Keywords: Cervical, Screening, barriers, smear, Papanicolaou

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9 Registered Nurse's Attitudes and Practices towards Physical Examination in the Clinical Settings

Authors: Besher Gharaibeh

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This article addressed the issue of using physical exam in nursing. Nurses hold different attitudes toward using physical exam in the clinical settings. These attitudes determine to embrace physical examination in practice. So, the aim of the study was to examine registered nurses’ attitudes and practices, identify perceived barriers, and to identify the factors which influence the performance and the attitudes towards physical examinations. Results showed that even though nurses reported performing physical exam often, they had negative attitudes toward it. Stress and performing physical examinations on someone of the opposite gender (n=236; 87.4%) were the main barriers. Nurse's level of education influenced the attitude (t=-4.3; p < .01). These results indicated that RNs recognize the necessity of physical examinations, but they face many barriers and challenges which hinder the performance of the examination. Cultural factors and experience were the most influential barriers which deter performance of the physical examination.

Keywords: Nursing, Practices, attitudes, barriers, physical exam

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8 Impact of Transportation on Access to Reproductive and Maternal Health Services in Northeast Cambodia: A Policy Brief

Authors: Elizabeth Hoban, Joanne Williams, Zaman Jawahar, Anne Rouve-Khiev

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Ensuring access to timely obstetric care is essential to prevent maternal deaths. Geographical barriers pose significant challenges for women accessing quality reproductive and maternal health services in rural Cambodia. This policy brief affirms the need to address the issue of transportation and cost (direct and indirect) as critical barriers to accessing reproductive and maternal health (RMH) services in four provinces in Northeast Cambodia (Kratie, Ratanak Kiri, Mondul Kiri, Stung Treng). A systemic search of the literature identified 1,116 articles, and only ten articles from low-and-middle-income countries met the inclusion criteria. The ten articles reported on transportation and cost related to accessing RMH services. In addition, research findings from Partnering to Save Lives (PSL) studies in the four provinces were included in the analysis. Thematic data analysis using the information in the ten articles and PSL research findings was conducted, and the findings are presented in this paper. The key findings are the critical barriers to accessing RMH services in the four provinces because women experience: 1) difficulties finding affordable transportation; 2) lack of available and accessible transportation; 3) greater distance and traveling time to services; 4) poor geographical terrain and; 5) higher opportunity costs. Distance and poverty pose a double burden for the women accessing RMH services making a facility-based delivery less feasible compared to home delivery. Furthermore, indirect and hidden costs associated with institutional delivery may have an impact on women’s decision to seek RMH care. Existing health financing schemes in Cambodia such as the Health Equity Fund (HEF) and the Voucher Scheme contributed to the solution but have also shown some limitations. These schemes contribute to improving access to RMH services for the poorest group, but the barrier of transportation costs remains. In conclusion, initiatives that are proven to be effective in the Cambodian context should continue or be expanded in conjunction with the HEF, and special consideration should be given to communities living in geographically remote regions and difficult to access areas. The following strategies are recommended: 1) maintain and further strengthen transportation support in the HEF scheme; 2) expand community-based initiatives such as Community Managed Health Equity Funds and Village Saving Loans Associations; 3) establish maternity waiting homes; and 4) include antenatal and postnatal care in the provision of integrated outreach services. This policy brief can be used to inform key policymakers and provide evidence that can assist them to develop strategies to increase poor women’s access to RMH services in low-income settings, taking into consideration the geographic distance and other indirect costs associated with a facility-based delivery.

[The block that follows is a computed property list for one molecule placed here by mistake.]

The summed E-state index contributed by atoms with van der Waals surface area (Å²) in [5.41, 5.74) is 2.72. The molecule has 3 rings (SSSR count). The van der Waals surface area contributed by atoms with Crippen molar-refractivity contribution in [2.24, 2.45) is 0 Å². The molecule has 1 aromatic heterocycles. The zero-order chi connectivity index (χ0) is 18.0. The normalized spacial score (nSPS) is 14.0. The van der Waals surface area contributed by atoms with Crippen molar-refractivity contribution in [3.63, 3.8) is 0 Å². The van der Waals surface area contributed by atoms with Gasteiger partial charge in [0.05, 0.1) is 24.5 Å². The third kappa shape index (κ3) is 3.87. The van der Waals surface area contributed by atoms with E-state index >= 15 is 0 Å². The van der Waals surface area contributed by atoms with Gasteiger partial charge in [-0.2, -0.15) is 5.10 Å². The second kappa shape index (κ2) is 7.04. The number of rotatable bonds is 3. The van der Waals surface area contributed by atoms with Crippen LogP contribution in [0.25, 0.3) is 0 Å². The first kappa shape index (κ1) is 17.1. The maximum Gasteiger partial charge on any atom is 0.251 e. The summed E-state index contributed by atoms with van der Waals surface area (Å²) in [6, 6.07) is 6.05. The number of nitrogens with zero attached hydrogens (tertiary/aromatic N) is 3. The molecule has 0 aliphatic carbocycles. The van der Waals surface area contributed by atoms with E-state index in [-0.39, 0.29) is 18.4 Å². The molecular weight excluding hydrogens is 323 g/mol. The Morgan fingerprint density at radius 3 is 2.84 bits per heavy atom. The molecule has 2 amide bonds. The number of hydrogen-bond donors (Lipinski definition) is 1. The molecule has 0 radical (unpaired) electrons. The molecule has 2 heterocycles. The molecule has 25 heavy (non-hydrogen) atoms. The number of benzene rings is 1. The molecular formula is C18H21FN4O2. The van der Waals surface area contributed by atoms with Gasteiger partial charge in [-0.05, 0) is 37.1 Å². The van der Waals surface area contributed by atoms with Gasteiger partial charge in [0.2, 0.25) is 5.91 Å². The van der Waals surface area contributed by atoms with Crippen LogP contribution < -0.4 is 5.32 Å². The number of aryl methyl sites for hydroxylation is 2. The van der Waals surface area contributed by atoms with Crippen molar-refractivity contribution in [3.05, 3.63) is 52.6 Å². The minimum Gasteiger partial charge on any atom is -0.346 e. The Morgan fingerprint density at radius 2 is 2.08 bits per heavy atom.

Keywords: Access, barriers, northeast Cambodia, reproductive and maternal health service, transportation and cost